An electric vehicle receives a charge at a PTT petrol station. PTT is pushing ahead with a plan to build an EV assembly plant.
National oil and gas conglomerate PTT Plc is pushing ahead with non-oil businesses, which are set to become a new source of revenue and keep the company in line with the global trend towards clean energy.
The company wants to add value to its existing petrochemical business by focusing more on speciality polymer manufacturing, which promises high revenue from sales of high-margin products.
Auttapol Rerkpiboon, chief executive of PTT, said the company and its subsidiaries will continue to develop value-added products and grow PTT’s new businesses.
Development of new businesses, including electric vehicles (EVs), EV batteries, renewable energy and hydrogen fuel, as well as medical products will go on despite rising prices of some raw materials.
“Everything we have done for our new S-curve businesses will pave the way for us to achieve a net profit target, making up 30% of total profits made by PTT Group within 2030,” said Mr Auttapol as he shared ideas during a forum entitled “Big Corp CEOs Towards Businesses of the Future”, held yesterday as part of a seminar on Thailand Economic Outlook 2023.
PTT aims to increase its power generation capacity from renewable energy sources to 12 gigawatts, up from 1GW at present, within 2030.
Further renewable energy development can be carried out more easily as the costs of solar modules are expected to decrease by around 10 times, down from US$2 million per megawatt, said Mr Auttapol.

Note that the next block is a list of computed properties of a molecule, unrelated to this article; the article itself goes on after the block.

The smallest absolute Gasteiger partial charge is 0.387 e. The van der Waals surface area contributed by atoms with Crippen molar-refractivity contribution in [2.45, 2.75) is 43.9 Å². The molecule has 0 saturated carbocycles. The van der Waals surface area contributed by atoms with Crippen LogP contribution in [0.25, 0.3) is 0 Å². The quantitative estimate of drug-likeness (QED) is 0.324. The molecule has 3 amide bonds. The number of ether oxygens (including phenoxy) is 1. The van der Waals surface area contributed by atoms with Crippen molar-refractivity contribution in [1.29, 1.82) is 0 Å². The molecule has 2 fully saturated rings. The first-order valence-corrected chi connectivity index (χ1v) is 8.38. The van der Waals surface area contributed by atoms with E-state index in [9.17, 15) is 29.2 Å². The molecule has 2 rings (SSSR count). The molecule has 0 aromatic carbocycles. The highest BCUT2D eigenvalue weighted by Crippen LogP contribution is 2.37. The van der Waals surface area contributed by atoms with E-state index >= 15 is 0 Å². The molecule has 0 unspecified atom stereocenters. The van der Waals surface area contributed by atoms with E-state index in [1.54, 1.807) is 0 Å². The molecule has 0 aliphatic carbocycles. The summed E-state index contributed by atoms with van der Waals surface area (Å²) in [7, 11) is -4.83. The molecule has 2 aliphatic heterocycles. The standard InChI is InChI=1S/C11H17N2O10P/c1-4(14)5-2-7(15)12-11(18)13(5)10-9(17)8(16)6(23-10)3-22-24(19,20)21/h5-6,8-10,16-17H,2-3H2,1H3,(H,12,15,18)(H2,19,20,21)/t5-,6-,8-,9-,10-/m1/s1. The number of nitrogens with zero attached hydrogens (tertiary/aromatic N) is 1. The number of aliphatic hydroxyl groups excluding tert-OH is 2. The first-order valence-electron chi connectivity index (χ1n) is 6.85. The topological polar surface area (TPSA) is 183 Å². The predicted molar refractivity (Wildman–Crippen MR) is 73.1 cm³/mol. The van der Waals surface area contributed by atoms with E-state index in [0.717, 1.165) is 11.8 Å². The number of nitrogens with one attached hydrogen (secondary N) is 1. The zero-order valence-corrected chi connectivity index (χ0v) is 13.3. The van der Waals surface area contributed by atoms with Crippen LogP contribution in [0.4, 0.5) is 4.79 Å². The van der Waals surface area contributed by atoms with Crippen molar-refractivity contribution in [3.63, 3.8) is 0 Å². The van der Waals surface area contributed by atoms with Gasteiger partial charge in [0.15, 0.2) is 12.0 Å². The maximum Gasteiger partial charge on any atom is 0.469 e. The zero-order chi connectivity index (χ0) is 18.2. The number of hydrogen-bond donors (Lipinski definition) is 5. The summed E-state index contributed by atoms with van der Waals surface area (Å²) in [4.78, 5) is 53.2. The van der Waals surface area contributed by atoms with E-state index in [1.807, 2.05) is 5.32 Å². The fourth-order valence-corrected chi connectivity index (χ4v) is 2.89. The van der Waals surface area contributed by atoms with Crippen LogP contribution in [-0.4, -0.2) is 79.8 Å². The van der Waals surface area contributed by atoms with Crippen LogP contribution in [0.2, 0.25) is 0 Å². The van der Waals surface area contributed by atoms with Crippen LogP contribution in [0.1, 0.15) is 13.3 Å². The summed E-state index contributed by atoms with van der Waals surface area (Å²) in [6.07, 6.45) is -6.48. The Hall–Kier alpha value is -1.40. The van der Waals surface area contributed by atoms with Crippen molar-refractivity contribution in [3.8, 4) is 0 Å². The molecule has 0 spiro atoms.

He said PTT and its subsidiaries aim to achieve a net-zero target, a balance between greenhouse gas emissions and absorption, within 2050 through many projects, including more efficient use of energy and a reforestation programme covering 1 million rai.
PTT will continue its plan to build an EV assembly plant in the Eastern Economic Corridor area in cooperation with Taiwan-based Hon Hai Precision Industry Co, a multinational electronics manufacturer.
On the subject of expensive energy prices, Mr Auttapol said he believed the prices had already peaked.
“Though gas and oil prices are expected to stay high, with frequent fluctuations, the prices will not be as high as those seen earlier this year,” he said.
PTT has so far spent 17.8 billion baht supporting the government’s measures to regulate the domestic prices of fuel, including liquefied petroleum gas and compressed natural gas, and relieving the financial burden of state-run Electricity Generation Authority of Thailand by extending the payback period for gas it purchased from PTT.